THA Pleased with Healthcare Ruling, But Concern Over Indigent Care Remains

The head of a group representing Tennessee hospitals says he’s happy with today’s Supreme Court ruling on the federal healthcare law. He says if more people have insurance, it could mean more revenue. At the same time, medical centers will be dealing with a big cut in federal money.

Hospitals in Tennessee get about 40 million dollars a year from the federal government, to help make up for the amount they have to write off for treating the uninsured.

That money starts to gradually go away in 2014, as the requirement for everyone to have health insurance kicks in. Craig Becker heads the Tennessee Hospital Association.

“The dilemma that we have is we don’t know how much coverage we’ll have in the state by that time, but certainly it’s going to help us deal with some of these cuts.”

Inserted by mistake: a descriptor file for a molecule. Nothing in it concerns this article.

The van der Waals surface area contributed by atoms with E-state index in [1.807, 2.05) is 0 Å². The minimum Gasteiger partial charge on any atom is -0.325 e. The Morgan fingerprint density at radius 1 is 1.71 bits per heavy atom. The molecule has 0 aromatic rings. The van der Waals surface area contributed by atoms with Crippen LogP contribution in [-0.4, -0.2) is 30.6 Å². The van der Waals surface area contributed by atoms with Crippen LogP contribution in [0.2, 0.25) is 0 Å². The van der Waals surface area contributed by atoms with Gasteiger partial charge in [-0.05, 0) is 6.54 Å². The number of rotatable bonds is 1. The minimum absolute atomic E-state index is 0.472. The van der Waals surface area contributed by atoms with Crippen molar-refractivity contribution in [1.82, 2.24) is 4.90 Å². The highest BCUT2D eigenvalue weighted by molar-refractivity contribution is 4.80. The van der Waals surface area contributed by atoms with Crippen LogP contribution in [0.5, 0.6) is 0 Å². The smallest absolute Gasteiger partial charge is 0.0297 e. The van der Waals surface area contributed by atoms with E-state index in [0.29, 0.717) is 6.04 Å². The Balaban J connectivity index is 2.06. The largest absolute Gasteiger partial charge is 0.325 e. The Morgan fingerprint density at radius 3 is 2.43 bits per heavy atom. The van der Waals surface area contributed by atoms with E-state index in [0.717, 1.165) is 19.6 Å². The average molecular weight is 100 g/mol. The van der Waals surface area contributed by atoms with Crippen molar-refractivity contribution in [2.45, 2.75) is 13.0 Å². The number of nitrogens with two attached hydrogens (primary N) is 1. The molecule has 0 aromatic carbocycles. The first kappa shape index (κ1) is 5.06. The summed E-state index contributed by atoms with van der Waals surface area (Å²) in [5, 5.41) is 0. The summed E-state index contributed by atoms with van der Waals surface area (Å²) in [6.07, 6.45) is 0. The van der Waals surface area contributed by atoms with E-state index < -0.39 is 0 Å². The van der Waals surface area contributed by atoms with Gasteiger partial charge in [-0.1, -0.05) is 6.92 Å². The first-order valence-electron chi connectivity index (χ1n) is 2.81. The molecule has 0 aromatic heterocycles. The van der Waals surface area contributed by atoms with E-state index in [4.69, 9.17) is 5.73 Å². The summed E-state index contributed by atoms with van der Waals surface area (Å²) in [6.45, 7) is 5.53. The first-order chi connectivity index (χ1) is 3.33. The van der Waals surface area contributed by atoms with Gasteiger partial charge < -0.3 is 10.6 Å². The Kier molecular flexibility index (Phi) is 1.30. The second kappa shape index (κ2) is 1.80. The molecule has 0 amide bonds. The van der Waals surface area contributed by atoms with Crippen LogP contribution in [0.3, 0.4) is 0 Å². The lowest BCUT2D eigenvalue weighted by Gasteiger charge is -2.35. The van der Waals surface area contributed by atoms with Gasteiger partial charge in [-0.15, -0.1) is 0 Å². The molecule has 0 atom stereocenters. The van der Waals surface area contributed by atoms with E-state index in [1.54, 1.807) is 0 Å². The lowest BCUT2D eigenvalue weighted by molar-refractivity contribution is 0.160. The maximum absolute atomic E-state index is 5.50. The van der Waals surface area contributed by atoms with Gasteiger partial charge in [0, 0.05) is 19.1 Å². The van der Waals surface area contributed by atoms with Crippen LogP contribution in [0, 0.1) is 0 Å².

Becker say–theoretically-hospitals could make up the cuts if all Tennesseans get health insurance.

Just because more people are insured doesn’t mean hospitals stop writing off care. Different insurance plans reimburse doctors at different rates, and patients can still skip on paying their hospital bills.

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